■ ■ ■ Lenders may close the loan in the absence of flood insurance, provided
that insurance is obtained by the borrower directly upon reauthorization
of the program or force-placed as necessary (FRB Consumer Affairs Letter, CA 10-3).
To frame the treatment of a lapse within the terms of the regulation, it
may be helpful to think of the requirements for policies in communities
that do not participate in the NFIP. The mandatory purchase section of the
regulation is titled “Requirement to Purchase Flood Insurance where Available” which means that banks are not required by federal law to treat flood
insurance as compulsory if the property securing the loan is in an SFHA in
a non-participating community, though all other sections of the regulation
continue to apply. When the NFIP lapses, the whole country essentially
becomes a non-participating community for purposes of compliance.
Biggert-Waters and Private Flood Insurance
The last major legislation that affected flood compliance was the passage of
the Biggert-Waters Act in 2012 and subsequent amendments (is it a coincidence it was co-sponsored by Maxine Waters?). This law implemented new,
stiffer penalties for non-compliance, and called for other reforms in the NFIP.
However, the provision of the Biggert-Waters Act that has the most sweeping
implications for our industry, is the requirement for banks to accept privately
issued flood insurance policies— those issued outside the scope of the NFIP.
While we have seen two separate final rules implementing other portions of
the Act, and two separate proposed rules for implementing the private policy
requirements, no final rule has yet been issued to implement this section. Unless
addressed in pending NFIP reform in Congress, ABA expects to see a final rule
in late fall 2018. While the industry remains hopeful that certain updates will
be included in the final rule that may alleviate some of the anticipated burden,
the substance of the requirements are not expected to change significantly.
Banks will be required to accept private flood policies, as long as the policy:
■ ■ ■ Is issued by an insurance company that is licensed, admitted or otherwise
approved (such as approval as a surplus lines insurer) to engage in the
business of insurance in the state or jurisdiction in which the insured
building is located by the insurance regulator of the State or jurisdiction;
■ ■ ■ Provides flood coverage at least as broad as the coverage provided by a
standard flood insurance policy (SFIP) under the NFIP;
■ ■ ■ Includes a requirement of the insurer to give 45 days’ written notice of
cancellation or non-renewal of flood insurance coverage to the insured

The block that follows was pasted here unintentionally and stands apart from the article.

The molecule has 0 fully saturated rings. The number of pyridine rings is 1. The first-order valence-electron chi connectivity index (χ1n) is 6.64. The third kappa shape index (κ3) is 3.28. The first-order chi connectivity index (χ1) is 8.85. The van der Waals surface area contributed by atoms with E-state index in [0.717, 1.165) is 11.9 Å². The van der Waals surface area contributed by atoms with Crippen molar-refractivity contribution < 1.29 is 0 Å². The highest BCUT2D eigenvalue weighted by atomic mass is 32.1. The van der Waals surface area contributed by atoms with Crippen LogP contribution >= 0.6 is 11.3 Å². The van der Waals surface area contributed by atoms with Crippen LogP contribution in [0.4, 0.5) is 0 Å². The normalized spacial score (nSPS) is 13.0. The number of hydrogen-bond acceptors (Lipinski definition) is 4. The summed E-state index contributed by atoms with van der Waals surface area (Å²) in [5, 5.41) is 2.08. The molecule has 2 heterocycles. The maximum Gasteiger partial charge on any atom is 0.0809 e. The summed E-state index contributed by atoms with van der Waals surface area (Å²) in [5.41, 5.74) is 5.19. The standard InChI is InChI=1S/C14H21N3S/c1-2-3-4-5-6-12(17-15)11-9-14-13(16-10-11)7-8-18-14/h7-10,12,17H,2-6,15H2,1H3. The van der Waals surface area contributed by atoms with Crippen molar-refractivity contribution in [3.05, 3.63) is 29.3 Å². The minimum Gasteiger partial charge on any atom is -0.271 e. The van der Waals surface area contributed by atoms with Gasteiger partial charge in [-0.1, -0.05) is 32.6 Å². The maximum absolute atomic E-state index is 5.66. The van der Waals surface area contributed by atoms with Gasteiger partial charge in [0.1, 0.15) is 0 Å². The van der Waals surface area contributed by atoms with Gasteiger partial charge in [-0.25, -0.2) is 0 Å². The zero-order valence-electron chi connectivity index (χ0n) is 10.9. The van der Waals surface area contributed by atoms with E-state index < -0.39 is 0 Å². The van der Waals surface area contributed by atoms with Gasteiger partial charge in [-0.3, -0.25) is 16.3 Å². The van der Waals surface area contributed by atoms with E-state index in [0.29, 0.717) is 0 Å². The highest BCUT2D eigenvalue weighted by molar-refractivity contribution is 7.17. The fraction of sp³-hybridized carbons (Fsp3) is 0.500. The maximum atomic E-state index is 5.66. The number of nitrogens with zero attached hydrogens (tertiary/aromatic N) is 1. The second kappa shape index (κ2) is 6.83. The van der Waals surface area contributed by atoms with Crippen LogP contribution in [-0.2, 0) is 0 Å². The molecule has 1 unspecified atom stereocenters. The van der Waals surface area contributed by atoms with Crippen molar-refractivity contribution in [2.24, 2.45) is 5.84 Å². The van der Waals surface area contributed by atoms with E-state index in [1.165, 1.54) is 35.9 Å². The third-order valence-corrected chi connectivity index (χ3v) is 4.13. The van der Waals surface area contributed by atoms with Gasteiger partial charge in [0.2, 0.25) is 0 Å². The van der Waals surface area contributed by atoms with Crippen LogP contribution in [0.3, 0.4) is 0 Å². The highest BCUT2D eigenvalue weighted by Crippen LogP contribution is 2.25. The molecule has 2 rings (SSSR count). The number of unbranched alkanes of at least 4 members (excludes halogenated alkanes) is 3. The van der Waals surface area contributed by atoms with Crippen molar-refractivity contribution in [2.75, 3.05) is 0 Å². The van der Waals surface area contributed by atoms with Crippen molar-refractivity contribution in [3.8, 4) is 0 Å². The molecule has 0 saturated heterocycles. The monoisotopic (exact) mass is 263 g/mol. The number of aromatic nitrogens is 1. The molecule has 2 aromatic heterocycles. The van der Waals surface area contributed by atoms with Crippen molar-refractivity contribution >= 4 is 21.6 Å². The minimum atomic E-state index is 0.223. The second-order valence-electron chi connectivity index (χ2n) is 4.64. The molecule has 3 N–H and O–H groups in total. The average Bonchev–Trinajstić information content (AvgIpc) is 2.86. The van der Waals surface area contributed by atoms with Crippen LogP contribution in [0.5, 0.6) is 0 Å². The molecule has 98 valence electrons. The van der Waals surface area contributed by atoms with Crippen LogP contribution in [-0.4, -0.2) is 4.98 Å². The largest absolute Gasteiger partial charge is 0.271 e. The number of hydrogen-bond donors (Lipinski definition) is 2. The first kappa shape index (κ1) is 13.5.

and the regulated lending institution;
■ ■ ■ Includes a mortgage interest clause similar to the clause contained in an SFIP;
■ ■ ■ Includes a provision requiring an insured to file suit not later than one year
after the date of a written denial for all or part of a claim under a policy; and
■ ■ ■ Contains cancellation provisions as restrictive as the provisions included
in an SFIP (42 US 4012a ( 7)).
On the surface, this change will necessitate a more detailed review of
the text of policies issued by private insurance companies. Looking deeper,
while it may be relatively simple to review a policy for inclusion of a 45-day
cancellation clause, the provision that may make the most waves here is
the one that appears most simple; “Coverage at least as broad as” a policy
issued under the NFIP. Understanding how to apply this in practice requires
comprehension of an insurance policy and its coverage at a level not previously required of financial institutions. The most common points of conflict
between an NFIP policy and a privately issued policy are:
■ ■ ■ Deductible Amount: An SFIP requires a deductible not to exceed $10,000 for
residential policies and $50,000 for non-residential policies. Private policies
sometimes include a deductible higher than the SFIP requirement, or may
even state the deductible as a percentage of the building’s insurable value.
If stated as a percentage of the value, this may be acceptable so long as the
calculation results in a deductible equal to or lower than the maximum
SFIP deductible. However, beware if the deductible is stated as a percentage
of the building’s value “at time of loss.” The bank cannot predict what the
value at the time of loss might be, since it could depreciate, or significant
improvements could increase the value over time. Accepting a policy with
this deductible provision may not meet the requirements of the regulation.
■ ■ ■ Aggregated vs. Per Occurrence Coverage: SFIPs are written with “Per Occurrence” coverage, which means that the limit of coverage will be applied
to each loss event even if there are multiple loss events in a single year.
Many private policies instead employ “Annually Aggregated” coverage,
meaning that the limit of coverage is applied annually, regardless of the
potential for multiple loss events in the course of one year. While multiple
flooding events on the same property may be an infrequent occurrence,
the SFIP standards afford the greater protection for the borrower and the
bank. Consequently, private policies issued with aggregated coverage do
not meet the “at least as broad as” standard.
■ ■ ■ Certifications of Compliance with the NFIP: As more institutions impose
the Biggert-Waters standards in their acceptance of private policies in an-
ticipation of the pending regulatory change, a trend has emerged among
companies that issue private flood insurance policies. Such policies may
The regulation itself does not anticipate
a lapse in the program and provides no
framework for how a bank should manage
the mandatory purchase requirements
during such a period.